Chapter 4: Supporting the student over the long term
Considerations over the long term
“I was five when my mom died. Throughout my entire schooling I was anxious about making new friends. It wasn’t because I was worried that they would ask me about my mom and would have to say, “She died.” I was actually comfortable with that part. But I didn’t know how my mom died – my dad was so upset at the time I never asked him how she died. I was really worried that if I made a new friend, they might ask how my mom died and I was really embarrassed to admit that I didn’t know”. - Former student
Below are some things to keep in mind.
Roll your mouse over each box.
A student who didn’t initially want the death acknowledged by their educators…
May change their mind about this as time passes and their grief isn’t as close to the surface.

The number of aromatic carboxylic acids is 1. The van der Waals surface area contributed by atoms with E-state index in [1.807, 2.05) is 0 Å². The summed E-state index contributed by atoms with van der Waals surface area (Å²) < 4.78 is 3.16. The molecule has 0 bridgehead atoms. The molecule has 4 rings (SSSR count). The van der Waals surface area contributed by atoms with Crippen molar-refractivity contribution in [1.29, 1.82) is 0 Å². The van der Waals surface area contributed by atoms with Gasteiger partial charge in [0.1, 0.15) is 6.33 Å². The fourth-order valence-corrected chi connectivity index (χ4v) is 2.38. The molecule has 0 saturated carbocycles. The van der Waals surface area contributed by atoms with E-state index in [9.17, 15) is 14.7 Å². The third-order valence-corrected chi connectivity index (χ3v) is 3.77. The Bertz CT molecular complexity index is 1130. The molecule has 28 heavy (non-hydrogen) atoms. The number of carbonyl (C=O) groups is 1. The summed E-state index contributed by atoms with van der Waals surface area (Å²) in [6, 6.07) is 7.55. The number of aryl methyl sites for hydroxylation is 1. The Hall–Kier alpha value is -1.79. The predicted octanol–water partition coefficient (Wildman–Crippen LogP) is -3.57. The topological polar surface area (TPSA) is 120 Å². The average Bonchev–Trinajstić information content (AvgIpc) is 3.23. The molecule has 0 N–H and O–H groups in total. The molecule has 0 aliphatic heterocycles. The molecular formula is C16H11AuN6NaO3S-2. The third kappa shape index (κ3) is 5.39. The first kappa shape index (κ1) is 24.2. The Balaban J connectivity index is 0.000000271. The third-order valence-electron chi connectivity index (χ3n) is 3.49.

It’s common for students’ grief to resurface when they transition to a new school…
A student may have to explain the death of a family member for the first time as they start to make new friends at middle or high school. Your grieving student may not have anticipated this, since previous schoolmates may have been aware of the death without the student having had to talk about it.
Even years after a death, dates, such as birthdays and the anniversary of the death, may be particularly difficult….
Mother’s Day and Father’s Day also tend to be especially difficult for children who have experienced the death of a parent, regardless of how many years have passed since the death.
Consider that certain assignments may also trigger a grief response in your student…
(e.g., projects about families, certain illnesses, grief, death, and loss).
For a period of time…
children may still talk about the person who died in the present tense.